Medicare saved almost $7 billion and beneficiaries saved an additional $2 billion during calendar years (CYs) 2007 through 2011 because of the differential between ambulatory surgical center (ASC) and outpatient department payment rates, the Department of Health and Human Services Office of Inspector General (OIG) said in an April 17 report.
The report further found Medicare could potentially save $12 billion to as much as $15 billion for CYs 2012 through 2017 if the Centers for Medicare & Medicaid Services (CMS) reduces outpatient department payment rates for ASC-approved procedures to ASC payment levels for procedures performed on beneficiaries with low-risk and no-risk clinical needs.
Beneficiaries could potentially save an additional $3 billion through CY 2017 due to the payment rate difference and could save as much as $2 billion to $4 billion more during those six years if CMS reduces outpatient department payment rates for ASC-approved procedures to ASC payment levels, OIG said.
To that end, OIG said CMS should seek legislation that would exempt the reduced expenditures as a result of lower Outpatient Prospective Payment System (OPPS) payment rates from budget neutrality adjustments for ASC-approved procedures.
If Congress passes the budget-neutrality exemption for the reduced expenditures, OIG then recommends CMS reduce OPPS payment rates for ASC-approved procedures on beneficiaries with no-risk or low-risk clinical needs in outpatient departments; and develop and implement a payment strategy in which outpatient departments would continue to receive the standard OPPS payment rate for ASC-approved procedures that must be provided in an outpatient department because of a beneficiary’s individual clinical needs.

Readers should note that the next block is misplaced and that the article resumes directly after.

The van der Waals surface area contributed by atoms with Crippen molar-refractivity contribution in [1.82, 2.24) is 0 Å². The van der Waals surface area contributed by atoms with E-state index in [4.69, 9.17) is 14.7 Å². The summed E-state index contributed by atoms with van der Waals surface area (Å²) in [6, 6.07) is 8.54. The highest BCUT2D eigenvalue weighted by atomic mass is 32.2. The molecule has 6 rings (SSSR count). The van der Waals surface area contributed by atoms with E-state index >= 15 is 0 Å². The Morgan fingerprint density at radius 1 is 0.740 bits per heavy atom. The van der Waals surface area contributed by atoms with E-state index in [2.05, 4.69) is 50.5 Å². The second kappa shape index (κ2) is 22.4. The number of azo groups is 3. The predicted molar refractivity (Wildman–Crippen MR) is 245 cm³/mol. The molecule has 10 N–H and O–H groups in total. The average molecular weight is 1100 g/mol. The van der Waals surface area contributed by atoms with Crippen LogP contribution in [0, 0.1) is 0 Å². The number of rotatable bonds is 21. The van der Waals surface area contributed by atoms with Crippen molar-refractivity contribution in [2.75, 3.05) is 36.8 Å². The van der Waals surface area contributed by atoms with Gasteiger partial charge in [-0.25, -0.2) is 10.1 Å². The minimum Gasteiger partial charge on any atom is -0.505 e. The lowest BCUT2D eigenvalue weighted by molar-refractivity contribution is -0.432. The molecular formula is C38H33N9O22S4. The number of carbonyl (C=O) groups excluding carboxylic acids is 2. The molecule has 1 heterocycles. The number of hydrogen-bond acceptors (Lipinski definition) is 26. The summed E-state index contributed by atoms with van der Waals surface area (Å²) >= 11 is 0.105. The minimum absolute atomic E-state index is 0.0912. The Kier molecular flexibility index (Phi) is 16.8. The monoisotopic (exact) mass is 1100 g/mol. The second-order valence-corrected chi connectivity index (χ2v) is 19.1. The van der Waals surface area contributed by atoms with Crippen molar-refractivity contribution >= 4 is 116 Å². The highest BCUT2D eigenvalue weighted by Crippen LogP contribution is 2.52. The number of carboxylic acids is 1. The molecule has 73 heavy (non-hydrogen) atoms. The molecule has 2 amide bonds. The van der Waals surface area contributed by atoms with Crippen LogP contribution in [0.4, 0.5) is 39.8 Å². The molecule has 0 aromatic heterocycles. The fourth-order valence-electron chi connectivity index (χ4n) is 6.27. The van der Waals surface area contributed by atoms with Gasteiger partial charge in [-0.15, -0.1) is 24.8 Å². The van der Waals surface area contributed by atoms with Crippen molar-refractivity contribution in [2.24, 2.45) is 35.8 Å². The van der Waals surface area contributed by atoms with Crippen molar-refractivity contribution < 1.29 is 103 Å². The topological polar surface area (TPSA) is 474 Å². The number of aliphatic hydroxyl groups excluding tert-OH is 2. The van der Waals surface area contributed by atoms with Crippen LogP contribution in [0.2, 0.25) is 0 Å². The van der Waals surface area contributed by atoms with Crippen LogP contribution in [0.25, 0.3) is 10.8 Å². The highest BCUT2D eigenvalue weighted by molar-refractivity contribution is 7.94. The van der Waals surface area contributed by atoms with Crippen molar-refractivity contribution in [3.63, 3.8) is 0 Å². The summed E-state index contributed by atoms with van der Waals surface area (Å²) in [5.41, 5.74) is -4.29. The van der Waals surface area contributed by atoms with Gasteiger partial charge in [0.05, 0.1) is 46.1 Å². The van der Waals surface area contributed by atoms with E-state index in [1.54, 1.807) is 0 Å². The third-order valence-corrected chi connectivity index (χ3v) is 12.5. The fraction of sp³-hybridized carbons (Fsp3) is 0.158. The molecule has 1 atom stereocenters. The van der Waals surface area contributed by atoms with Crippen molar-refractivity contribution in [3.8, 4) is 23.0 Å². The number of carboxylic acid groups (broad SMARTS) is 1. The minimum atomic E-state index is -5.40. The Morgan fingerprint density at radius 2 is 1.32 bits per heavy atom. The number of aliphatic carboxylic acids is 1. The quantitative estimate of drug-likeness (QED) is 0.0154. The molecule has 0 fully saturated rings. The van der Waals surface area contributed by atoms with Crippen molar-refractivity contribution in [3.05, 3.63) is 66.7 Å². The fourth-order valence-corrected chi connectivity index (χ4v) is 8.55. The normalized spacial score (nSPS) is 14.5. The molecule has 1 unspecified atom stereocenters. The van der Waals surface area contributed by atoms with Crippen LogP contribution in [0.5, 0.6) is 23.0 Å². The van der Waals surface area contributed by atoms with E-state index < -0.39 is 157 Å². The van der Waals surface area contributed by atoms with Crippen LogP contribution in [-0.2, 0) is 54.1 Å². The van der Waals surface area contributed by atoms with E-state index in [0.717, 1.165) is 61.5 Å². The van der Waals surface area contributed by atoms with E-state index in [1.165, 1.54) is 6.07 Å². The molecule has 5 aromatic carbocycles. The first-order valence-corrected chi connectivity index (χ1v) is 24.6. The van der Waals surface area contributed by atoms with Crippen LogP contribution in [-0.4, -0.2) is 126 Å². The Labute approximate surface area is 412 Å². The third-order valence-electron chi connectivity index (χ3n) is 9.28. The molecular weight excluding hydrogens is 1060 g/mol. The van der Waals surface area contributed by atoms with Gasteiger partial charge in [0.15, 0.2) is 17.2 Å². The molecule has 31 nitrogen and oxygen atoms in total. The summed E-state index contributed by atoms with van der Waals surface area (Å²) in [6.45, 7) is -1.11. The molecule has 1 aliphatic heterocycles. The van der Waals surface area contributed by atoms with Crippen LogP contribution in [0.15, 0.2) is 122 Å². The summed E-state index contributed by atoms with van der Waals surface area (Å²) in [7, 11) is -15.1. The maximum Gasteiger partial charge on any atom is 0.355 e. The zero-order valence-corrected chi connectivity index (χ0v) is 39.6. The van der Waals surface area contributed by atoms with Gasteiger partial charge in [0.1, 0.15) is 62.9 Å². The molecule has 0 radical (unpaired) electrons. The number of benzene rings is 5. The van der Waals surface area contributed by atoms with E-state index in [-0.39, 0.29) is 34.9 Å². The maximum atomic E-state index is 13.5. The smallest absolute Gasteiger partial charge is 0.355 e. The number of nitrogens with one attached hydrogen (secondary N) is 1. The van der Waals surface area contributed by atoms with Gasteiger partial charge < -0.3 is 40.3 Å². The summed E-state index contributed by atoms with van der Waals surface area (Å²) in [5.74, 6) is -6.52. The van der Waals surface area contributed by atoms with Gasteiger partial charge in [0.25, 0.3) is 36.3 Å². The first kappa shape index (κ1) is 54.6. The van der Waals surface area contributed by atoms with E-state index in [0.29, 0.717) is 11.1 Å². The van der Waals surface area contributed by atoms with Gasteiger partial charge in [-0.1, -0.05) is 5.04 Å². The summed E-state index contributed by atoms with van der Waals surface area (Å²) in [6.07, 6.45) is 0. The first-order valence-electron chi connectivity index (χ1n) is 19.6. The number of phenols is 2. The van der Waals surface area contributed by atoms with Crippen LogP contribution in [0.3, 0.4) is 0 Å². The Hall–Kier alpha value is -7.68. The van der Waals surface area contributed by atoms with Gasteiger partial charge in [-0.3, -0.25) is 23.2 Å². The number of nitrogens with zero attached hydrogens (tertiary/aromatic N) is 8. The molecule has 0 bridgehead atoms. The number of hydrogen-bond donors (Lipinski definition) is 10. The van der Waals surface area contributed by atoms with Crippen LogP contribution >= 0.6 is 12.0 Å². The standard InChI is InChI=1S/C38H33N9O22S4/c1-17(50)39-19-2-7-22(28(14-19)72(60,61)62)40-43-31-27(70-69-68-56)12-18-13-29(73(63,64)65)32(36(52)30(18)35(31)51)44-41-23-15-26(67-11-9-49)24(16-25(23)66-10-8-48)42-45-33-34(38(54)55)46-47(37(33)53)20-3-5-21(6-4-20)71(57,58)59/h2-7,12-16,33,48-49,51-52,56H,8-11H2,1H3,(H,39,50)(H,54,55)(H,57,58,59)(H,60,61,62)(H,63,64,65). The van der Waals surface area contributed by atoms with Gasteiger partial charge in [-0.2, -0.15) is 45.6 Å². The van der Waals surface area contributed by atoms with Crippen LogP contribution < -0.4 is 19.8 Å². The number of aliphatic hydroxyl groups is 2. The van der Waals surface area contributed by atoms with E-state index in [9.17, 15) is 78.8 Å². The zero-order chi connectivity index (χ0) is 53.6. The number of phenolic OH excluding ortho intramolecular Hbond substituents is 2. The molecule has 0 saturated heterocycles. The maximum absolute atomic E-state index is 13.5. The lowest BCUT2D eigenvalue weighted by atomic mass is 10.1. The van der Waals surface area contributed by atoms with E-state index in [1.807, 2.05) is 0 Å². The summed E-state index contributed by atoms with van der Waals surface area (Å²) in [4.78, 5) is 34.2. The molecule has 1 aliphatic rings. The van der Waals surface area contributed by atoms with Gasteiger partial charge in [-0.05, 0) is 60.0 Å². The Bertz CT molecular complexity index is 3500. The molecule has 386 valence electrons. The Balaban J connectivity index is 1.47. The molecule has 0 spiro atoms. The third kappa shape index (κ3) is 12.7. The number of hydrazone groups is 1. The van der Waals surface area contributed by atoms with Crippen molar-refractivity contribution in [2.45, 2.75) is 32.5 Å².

CMS did not concur with the recommendations, arguing that the proposed changes “may raise circularity concerns with respect to the rate calculation process” because most ASC payment rates are based on the OPPS payment rates that OIG recommended CMS reduce and OIG did not provide specific clinical criteria to distinguish patients’ risk levels.
OIG responded that “[a]s part of the process for developing the President’s Budget, CMS identifies program vulnerabilities and offers solutions for addressing them.” OIG noted “CMS has the authority to develop legislative proposals for Medicare and has historically addressed some OIG recommendations to seek legislative change by developing legislative proposals for possible inclusion in the President’s budget and legislative program.”
In addition, OIG acknowledged it did not provide specific clinical criteria to distinguish patients’ risk levels and, depending on the method used to implement its recommendations, circularity concerns could arise. “However, that does not prevent implementation of our recommendations,” OIG said, noting “CMS is in the best position to determine how to assess a patient’s risk and to develop a payment strategy that would reduce OPPS payments for no- and low-risk patients without disrupting the current payment methodologies.”
“Considering the potential savings identified in our report, we maintain that CMS should take the necessary steps to implement our recommendations,” OIG said.